In an effort to curb under-age substance abuse, a gubernatorial commission recommended yesterday an increase in the state tax on alcoholic beverages to pay for advertisements that would counter ads that glamorize alcohol use.
The tax increase would be used to pay for production of slickly packaged public service announcements to compete with the million-dollar ad campaigns touting alcoholic beverages and to fund substance abuse treatment programs.
The Governor's Drug and Alcohol Abuse Commission also called for formation of a coalition of national, state and local groups concerned with under-age drinking to pressure advertisers.
Those were among nine recommendations in a report by the commission's prevention committee on the impact on teens of alcohol advertisements and the use of alcohol in TV programs and films. The report was made public yesterday.
Alcohol is "the No. 1 problem, the gateway drug, the most accessible drug, the drug advertised on billboards throughout the city," said Karen Evans, executive director of the Baltimore City Partnership for Drug-free Neighborhoods and a member of the commission.
Forty-four percent of 10th-graders and 53 percent of high school seniors reported using alcohol within the last 30 days, according to a 1990 state survey the report cited.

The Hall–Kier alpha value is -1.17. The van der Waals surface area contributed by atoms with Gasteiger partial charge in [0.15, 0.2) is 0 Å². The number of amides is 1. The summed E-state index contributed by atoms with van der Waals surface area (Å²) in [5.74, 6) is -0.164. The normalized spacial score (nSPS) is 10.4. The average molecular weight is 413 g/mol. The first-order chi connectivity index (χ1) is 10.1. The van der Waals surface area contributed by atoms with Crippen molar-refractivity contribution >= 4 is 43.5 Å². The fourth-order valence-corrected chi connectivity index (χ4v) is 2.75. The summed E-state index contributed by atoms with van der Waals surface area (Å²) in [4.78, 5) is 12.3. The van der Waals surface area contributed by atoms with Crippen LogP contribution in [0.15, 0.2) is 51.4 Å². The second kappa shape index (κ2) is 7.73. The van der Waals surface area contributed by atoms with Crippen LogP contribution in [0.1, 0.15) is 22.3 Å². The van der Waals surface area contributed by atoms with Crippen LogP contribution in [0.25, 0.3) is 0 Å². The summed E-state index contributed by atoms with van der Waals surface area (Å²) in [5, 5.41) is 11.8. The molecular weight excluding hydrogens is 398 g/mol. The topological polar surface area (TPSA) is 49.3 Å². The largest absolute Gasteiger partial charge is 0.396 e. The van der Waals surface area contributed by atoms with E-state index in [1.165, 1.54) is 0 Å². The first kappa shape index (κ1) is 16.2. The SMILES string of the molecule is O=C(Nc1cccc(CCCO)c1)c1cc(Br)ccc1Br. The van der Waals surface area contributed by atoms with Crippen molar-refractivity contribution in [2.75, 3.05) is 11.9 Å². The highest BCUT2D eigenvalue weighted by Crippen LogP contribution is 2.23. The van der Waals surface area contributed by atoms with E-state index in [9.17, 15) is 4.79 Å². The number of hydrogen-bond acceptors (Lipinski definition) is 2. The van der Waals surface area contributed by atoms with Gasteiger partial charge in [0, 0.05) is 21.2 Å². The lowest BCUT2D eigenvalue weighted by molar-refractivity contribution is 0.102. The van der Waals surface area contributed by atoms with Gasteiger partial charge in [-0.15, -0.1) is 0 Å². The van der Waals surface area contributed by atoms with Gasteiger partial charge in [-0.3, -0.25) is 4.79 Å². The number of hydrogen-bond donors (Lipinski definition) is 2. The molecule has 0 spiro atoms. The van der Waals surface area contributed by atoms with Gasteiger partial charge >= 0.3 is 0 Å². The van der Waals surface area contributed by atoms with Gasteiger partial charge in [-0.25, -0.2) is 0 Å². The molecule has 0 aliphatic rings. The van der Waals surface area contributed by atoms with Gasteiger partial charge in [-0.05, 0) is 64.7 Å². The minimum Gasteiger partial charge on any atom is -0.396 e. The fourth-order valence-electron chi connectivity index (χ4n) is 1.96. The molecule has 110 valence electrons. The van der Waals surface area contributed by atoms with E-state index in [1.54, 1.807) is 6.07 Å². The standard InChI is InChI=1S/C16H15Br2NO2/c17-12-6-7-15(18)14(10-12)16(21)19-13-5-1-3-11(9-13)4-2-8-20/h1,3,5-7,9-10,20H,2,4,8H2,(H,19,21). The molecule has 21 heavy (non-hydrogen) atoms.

And again and again, studies showed that "advertising is one of the major influences on underage drinking," said Dave London, a member of the committee and a teacher at Loyola High School.
Billboards in inner-city neighborhoods that advertise alcoholic beverages -- and could influence African-American youths -- would be a particular concern of the coalition.
Other recommendations in the report include restriction of alcohol industry sponsorship of college events, elimination of alcohol ads on public transportation or in public facilities, guidelines for appropriate use of alcohol industry resources in local and state government programs, and media literacy education in elementary schools.
In media literacy programs, school children would be taught to be critical of ads and use of alcohol in television programs.
A member of the alcohol industry said that drinking by youths under age 21 has actually decreased in the past 20 years and that advertising has a negligible influence.
"My initial reaction [to the report] is 'Here we go again' in the face of what is continuing evidence that advertisement doesn't affect teens and doesn't influence them to drink more," said Jeff Becker, vice president of alcohol issues for the Beer Institute, a trade association.